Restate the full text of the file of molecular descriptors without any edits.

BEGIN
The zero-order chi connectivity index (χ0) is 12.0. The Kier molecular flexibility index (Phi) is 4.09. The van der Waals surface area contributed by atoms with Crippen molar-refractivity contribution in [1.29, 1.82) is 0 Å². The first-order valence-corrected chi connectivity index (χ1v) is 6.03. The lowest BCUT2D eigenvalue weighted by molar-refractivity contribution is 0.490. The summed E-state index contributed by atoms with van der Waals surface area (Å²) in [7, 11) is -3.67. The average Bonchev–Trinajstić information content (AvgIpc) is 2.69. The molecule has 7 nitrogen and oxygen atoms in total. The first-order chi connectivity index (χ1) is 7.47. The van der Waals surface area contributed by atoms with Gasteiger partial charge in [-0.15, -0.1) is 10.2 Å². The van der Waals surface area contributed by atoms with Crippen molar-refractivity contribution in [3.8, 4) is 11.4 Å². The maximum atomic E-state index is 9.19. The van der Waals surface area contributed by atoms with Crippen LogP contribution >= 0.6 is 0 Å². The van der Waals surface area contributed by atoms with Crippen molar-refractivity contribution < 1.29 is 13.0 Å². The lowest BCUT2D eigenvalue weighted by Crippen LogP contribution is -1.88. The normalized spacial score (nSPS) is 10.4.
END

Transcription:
The zero-order chi connectivity index (χ0) is 12.0. The Kier molecular flexibility index (Phi) is 4.09. The van der Waals surface area contributed by atoms with Crippen molar-refractivity contribution in [1.29, 1.82) is 0 Å². The first-order valence-corrected chi connectivity index (χ1v) is 6.03. The lowest BCUT2D eigenvalue weighted by molar-refractivity contribution is 0.490. The summed E-state index contributed by atoms with van der Waals surface area (Å²) in [7, 11) is -3.67. The average Bonchev–Trinajstić information content (AvgIpc) is 2.69. The molecule has 7 nitrogen and oxygen atoms in total. The first-order chi connectivity index (χ1) is 7.47. The van der Waals surface area contributed by atoms with Gasteiger partial charge in [-0.15, -0.1) is 10.2 Å². The van der Waals surface area contributed by atoms with Crippen molar-refractivity contribution in [3.8, 4) is 11.4 Å². The maximum atomic E-state index is 9.19. The van der Waals surface area contributed by atoms with Crippen LogP contribution >= 0.6 is 0 Å². The van der Waals surface area contributed by atoms with Crippen molar-refractivity contribution < 1.29 is 13.0 Å². The lowest BCUT2D eigenvalue weighted by Crippen LogP contribution is -1.88. The normalized spacial score (nSPS) is 10.4.